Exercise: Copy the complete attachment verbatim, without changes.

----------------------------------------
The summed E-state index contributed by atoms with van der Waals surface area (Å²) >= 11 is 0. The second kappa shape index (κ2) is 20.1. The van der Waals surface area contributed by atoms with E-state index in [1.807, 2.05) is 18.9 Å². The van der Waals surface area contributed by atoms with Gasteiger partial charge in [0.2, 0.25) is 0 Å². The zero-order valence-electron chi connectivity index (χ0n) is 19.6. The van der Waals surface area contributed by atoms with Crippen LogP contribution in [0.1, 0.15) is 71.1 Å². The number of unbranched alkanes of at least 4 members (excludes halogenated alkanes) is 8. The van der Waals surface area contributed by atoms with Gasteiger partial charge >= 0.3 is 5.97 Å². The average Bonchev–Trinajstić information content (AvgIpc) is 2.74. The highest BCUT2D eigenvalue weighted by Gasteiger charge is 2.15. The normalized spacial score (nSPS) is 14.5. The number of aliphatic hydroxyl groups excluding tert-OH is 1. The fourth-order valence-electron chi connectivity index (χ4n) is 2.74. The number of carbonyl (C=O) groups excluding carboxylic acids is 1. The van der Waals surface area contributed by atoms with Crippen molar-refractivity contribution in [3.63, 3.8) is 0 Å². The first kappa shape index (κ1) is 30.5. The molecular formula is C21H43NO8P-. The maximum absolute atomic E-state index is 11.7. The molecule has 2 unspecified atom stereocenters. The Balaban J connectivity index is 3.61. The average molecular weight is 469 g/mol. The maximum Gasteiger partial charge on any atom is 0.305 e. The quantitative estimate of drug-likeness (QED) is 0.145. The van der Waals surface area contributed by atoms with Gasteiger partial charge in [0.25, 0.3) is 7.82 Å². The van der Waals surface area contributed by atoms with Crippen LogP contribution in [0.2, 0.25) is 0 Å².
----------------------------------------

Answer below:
The summed E-state index contributed by atoms with van der Waals surface area (Å²) >= 11 is 0. The second kappa shape index (κ2) is 20.1. The van der Waals surface area contributed by atoms with E-state index in [1.807, 2.05) is 18.9 Å². The van der Waals surface area contributed by atoms with Gasteiger partial charge in [0.2, 0.25) is 0 Å². The zero-order valence-electron chi connectivity index (χ0n) is 19.6. The van der Waals surface area contributed by atoms with Crippen LogP contribution in [0.1, 0.15) is 71.1 Å². The number of unbranched alkanes of at least 4 members (excludes halogenated alkanes) is 8. The van der Waals surface area contributed by atoms with Gasteiger partial charge >= 0.3 is 5.97 Å². The average Bonchev–Trinajstić information content (AvgIpc) is 2.74. The highest BCUT2D eigenvalue weighted by Gasteiger charge is 2.15. The normalized spacial score (nSPS) is 14.5. The number of aliphatic hydroxyl groups excluding tert-OH is 1. The fourth-order valence-electron chi connectivity index (χ4n) is 2.74. The number of carbonyl (C=O) groups excluding carboxylic acids is 1. The van der Waals surface area contributed by atoms with Crippen molar-refractivity contribution in [3.63, 3.8) is 0 Å². The first kappa shape index (κ1) is 30.5. The molecular formula is C21H43NO8P-. The maximum absolute atomic E-state index is 11.7. The molecule has 2 unspecified atom stereocenters. The Balaban J connectivity index is 3.61. The average molecular weight is 469 g/mol. The maximum Gasteiger partial charge on any atom is 0.305 e. The quantitative estimate of drug-likeness (QED) is 0.145. The van der Waals surface area contributed by atoms with Gasteiger partial charge in [0.25, 0.3) is 7.82 Å². The van der Waals surface area contributed by atoms with Crippen LogP contribution in [0.2, 0.25) is 0 Å².